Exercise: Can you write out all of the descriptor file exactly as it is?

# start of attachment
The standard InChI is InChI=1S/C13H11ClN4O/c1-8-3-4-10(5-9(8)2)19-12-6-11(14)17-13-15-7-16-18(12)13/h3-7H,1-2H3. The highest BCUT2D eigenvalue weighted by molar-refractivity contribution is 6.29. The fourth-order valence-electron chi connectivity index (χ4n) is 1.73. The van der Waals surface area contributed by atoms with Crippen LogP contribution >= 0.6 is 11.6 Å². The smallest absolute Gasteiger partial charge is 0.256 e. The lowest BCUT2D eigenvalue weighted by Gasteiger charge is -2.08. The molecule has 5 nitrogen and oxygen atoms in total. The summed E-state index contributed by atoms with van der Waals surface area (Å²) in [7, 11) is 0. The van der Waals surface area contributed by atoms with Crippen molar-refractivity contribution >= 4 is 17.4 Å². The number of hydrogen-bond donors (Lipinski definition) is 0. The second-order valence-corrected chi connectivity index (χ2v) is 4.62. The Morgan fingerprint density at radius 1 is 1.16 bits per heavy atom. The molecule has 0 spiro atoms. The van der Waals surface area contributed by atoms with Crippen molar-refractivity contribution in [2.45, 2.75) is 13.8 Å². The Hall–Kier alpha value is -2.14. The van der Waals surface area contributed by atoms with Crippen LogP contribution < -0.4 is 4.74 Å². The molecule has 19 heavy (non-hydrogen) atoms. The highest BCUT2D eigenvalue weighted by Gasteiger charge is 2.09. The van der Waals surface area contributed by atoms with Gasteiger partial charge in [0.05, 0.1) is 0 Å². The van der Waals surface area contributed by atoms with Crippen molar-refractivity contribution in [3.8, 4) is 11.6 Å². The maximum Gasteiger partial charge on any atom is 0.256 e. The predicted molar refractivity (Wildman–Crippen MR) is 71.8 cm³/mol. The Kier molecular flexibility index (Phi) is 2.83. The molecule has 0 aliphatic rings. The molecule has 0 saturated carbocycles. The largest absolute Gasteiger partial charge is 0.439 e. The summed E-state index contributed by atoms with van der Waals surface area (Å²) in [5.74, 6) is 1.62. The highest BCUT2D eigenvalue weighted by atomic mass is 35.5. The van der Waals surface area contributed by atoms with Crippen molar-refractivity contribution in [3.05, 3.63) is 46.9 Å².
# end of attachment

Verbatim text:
The standard InChI is InChI=1S/C13H11ClN4O/c1-8-3-4-10(5-9(8)2)19-12-6-11(14)17-13-15-7-16-18(12)13/h3-7H,1-2H3. The highest BCUT2D eigenvalue weighted by molar-refractivity contribution is 6.29. The fourth-order valence-electron chi connectivity index (χ4n) is 1.73. The van der Waals surface area contributed by atoms with Crippen LogP contribution >= 0.6 is 11.6 Å². The smallest absolute Gasteiger partial charge is 0.256 e. The lowest BCUT2D eigenvalue weighted by Gasteiger charge is -2.08. The molecule has 5 nitrogen and oxygen atoms in total. The summed E-state index contributed by atoms with van der Waals surface area (Å²) in [7, 11) is 0. The van der Waals surface area contributed by atoms with Crippen molar-refractivity contribution >= 4 is 17.4 Å². The number of hydrogen-bond donors (Lipinski definition) is 0. The second-order valence-corrected chi connectivity index (χ2v) is 4.62. The Morgan fingerprint density at radius 1 is 1.16 bits per heavy atom. The molecule has 0 spiro atoms. The van der Waals surface area contributed by atoms with Crippen molar-refractivity contribution in [2.45, 2.75) is 13.8 Å². The Hall–Kier alpha value is -2.14. The van der Waals surface area contributed by atoms with Crippen LogP contribution < -0.4 is 4.74 Å². The molecule has 19 heavy (non-hydrogen) atoms. The highest BCUT2D eigenvalue weighted by Gasteiger charge is 2.09. The van der Waals surface area contributed by atoms with Gasteiger partial charge in [0.05, 0.1) is 0 Å². The van der Waals surface area contributed by atoms with Crippen molar-refractivity contribution in [3.8, 4) is 11.6 Å². The maximum Gasteiger partial charge on any atom is 0.256 e. The predicted molar refractivity (Wildman–Crippen MR) is 71.8 cm³/mol. The Kier molecular flexibility index (Phi) is 2.83. The molecule has 0 aliphatic rings. The molecule has 0 saturated carbocycles. The largest absolute Gasteiger partial charge is 0.439 e. The summed E-state index contributed by atoms with van der Waals surface area (Å²) in [5.74, 6) is 1.62. The highest BCUT2D eigenvalue weighted by atomic mass is 35.5. The van der Waals surface area contributed by atoms with Crippen molar-refractivity contribution in [3.05, 3.63) is 46.9 Å².